The 5.1-mile round trip hike to The Grotto takes you through two oases and past several impressive painted rock canyons. Because of the desert heat, the trail is best done in October through May. Never enter the box canyons if rain is forecast or for a couple of days after rain has fallen.

To reach the trailhead, take Calif. Hwy. 111 south to Mecca. Turn left/northeast onto Fourth Street and at the roundabout go right/southeast onto Hammond Road. The street naturally curves east and becomes 66th Avenue.

East of town at Garfield Avenue, it becomes Box Canyon Road and curls northeast. The road then crosses the Coachella Canal and enters a broad sandy wash and finally Box Canyon.

Dos Palmas Preserve

San Andreas Trail

Day hikers can enjoy a massive desert oasis that hosts some of California’s rarest flora and fauna at the Dos Palmas Preserve.

The 0.9-mile San Andreas Trail weaves through an oasis and wetlands that sit atop an expansive alkali flats. Much of this lollipop trail is below sea level; in fact, the entire preserve at the base of the Orocopia Mountains averages 112 feet below sea level.

To reach the trailhead, take Calif. Hwy. 111 south of Mecca to along the Salton Sea. Once past North Shore, turn left/northeast onto Parkside Drive. Go right/southeast onto the dirt Power Line Road then turn left/east onto the dirt Dos Palmas Road (some maps show this as Sea Breeze Drive). In about 1.5 miles, you’ll reach a metal gate. The parking lot is on the right. At the lot, look for the “San Andreas Trail” sign and follow the sand path, bordered with rocks, toward the oasis.

Joshua Tree National Park

Sitting in the Mojave Desert, Joshua Tree National Park has six oases. Five of them can be reached by a trails:

  • Cottonwood Spring Trail – This brief 0.2-mile round trip walk heads to a fan palm oasis with cottonwood trees. It’s a great spot to see many a variety of birds and on top of that, there’s shade! About 24 palms were planted here in the 1890s because of a once active spring. The trailhead is 1 mile east of the Cottonwood Visitor Center.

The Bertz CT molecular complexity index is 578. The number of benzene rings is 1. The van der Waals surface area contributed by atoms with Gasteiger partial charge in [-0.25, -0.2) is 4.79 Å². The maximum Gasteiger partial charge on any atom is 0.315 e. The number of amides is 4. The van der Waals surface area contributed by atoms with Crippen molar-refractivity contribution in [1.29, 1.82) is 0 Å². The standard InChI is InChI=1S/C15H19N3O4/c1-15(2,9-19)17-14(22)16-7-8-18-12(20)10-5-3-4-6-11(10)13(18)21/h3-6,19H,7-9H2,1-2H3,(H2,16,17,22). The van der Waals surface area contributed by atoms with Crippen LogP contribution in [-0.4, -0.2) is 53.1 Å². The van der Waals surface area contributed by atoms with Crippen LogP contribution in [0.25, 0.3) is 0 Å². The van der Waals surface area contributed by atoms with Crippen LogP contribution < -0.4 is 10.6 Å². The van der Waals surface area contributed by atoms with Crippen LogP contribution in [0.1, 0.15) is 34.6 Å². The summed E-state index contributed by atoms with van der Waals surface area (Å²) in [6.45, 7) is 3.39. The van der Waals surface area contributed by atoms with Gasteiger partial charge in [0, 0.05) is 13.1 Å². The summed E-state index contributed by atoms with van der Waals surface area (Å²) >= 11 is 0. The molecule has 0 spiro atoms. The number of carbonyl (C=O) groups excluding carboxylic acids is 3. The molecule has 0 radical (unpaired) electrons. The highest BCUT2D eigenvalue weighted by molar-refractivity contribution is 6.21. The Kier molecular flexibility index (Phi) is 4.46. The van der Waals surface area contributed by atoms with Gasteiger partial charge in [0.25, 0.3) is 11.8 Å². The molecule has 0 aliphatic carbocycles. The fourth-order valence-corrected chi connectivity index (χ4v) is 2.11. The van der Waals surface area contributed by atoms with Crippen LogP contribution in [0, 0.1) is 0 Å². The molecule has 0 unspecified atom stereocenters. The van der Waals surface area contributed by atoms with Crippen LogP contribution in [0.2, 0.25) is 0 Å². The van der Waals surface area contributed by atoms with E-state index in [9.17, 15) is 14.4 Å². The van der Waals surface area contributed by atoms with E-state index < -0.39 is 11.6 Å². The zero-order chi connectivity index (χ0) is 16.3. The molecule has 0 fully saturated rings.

• 49 Palms Oasis Trail ( – To set up the oasis, the 3-mile round trip trail runs along a desolate ridge with barrel cactus seemingly your only company. Then it descend to a verdant fan palm oasis with water pools in a rocky canyon.
  • Lost Palms Oasis Trail – This 7.2-mile round trip backcountry hike heads to a remote oasis in a shady canyon. Dike Springs is in a side canyon but requires some bouldering to reach. Park in the Cottonwood Spring lot.
  • Oasis of Mara Trail – An easy 0.5 mile loop, the oasis has a long history of being used by Native Americans and wildlife. Leashed pets are allowed on the trail. The trailhead is at the Oasis Visitor Center.
  • Victory Palms bushwhack – After taking in the Lost Palms Oasis, continue down canyon for a mile. Only a half-dozen palms stand in the oasis. It’s a 9.2-mile round trip backcountry hike that requires bouldering.

The sixth oasis, in Munsen Canyon, has no trail to it. An arduous cross-country 9-mile one-way hike up a wash and boulder-strewn canyon in the Eagles Mountains is required to reach it. in A two-mile stretch of the canyon are a set of eight small oases..

Image Sources

  • 04-spring-water-bubbling-up-along-the-fault-feeds-the-pushawalla-palms-oasis-reachable-via-the-pushawalla-palms-trail.: Rob Bignell
  • 06-hidden-springs-is-one-of-two-oasis-on-the-hidden-springs-trail-in-the-mecca-hills-wilderness.: Rob Bignell
  • The Palm Canyon Trail heads through the largest palm oasis in North America at Indian Canyons.: Rob Bignell